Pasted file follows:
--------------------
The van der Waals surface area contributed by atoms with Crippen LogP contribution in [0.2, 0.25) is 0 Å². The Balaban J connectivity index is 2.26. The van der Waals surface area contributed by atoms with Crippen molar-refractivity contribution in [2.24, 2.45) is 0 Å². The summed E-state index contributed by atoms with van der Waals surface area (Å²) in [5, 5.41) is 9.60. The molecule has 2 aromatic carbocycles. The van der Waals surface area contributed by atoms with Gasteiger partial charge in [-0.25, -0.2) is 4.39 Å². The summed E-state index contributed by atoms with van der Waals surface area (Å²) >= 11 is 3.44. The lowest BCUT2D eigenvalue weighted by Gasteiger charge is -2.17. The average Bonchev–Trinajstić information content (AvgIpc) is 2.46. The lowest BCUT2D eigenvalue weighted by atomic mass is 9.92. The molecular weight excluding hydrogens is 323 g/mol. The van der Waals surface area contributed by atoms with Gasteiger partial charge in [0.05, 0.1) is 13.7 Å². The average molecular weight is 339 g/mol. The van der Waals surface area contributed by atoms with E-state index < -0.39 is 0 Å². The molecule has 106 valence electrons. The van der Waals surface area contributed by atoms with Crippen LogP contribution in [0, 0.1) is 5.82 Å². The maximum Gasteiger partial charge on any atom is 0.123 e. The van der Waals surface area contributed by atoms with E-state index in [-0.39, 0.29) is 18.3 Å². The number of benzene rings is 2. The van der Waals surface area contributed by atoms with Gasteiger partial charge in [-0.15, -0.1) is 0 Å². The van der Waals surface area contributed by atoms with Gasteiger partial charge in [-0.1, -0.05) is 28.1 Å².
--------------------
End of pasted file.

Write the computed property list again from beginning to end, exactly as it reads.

The van der Waals surface area contributed by atoms with Crippen LogP contribution in [0.2, 0.25) is 0 Å². The Balaban J connectivity index is 2.26. The van der Waals surface area contributed by atoms with Crippen molar-refractivity contribution in [2.24, 2.45) is 0 Å². The summed E-state index contributed by atoms with van der Waals surface area (Å²) in [5, 5.41) is 9.60. The molecule has 2 aromatic carbocycles. The van der Waals surface area contributed by atoms with Gasteiger partial charge in [-0.25, -0.2) is 4.39 Å². The summed E-state index contributed by atoms with van der Waals surface area (Å²) >= 11 is 3.44. The lowest BCUT2D eigenvalue weighted by Gasteiger charge is -2.17. The average Bonchev–Trinajstić information content (AvgIpc) is 2.46. The lowest BCUT2D eigenvalue weighted by atomic mass is 9.92. The molecular weight excluding hydrogens is 323 g/mol. The van der Waals surface area contributed by atoms with Gasteiger partial charge in [0.05, 0.1) is 13.7 Å². The average molecular weight is 339 g/mol. The van der Waals surface area contributed by atoms with E-state index < -0.39 is 0 Å². The molecule has 106 valence electrons. The van der Waals surface area contributed by atoms with Crippen LogP contribution in [0, 0.1) is 5.82 Å². The maximum Gasteiger partial charge on any atom is 0.123 e. The van der Waals surface area contributed by atoms with E-state index in [-0.39, 0.29) is 18.3 Å². The number of benzene rings is 2. The van der Waals surface area contributed by atoms with Gasteiger partial charge in [-0.15, -0.1) is 0 Å². The van der Waals surface area contributed by atoms with Gasteiger partial charge in [-0.1, -0.05) is 28.1 Å².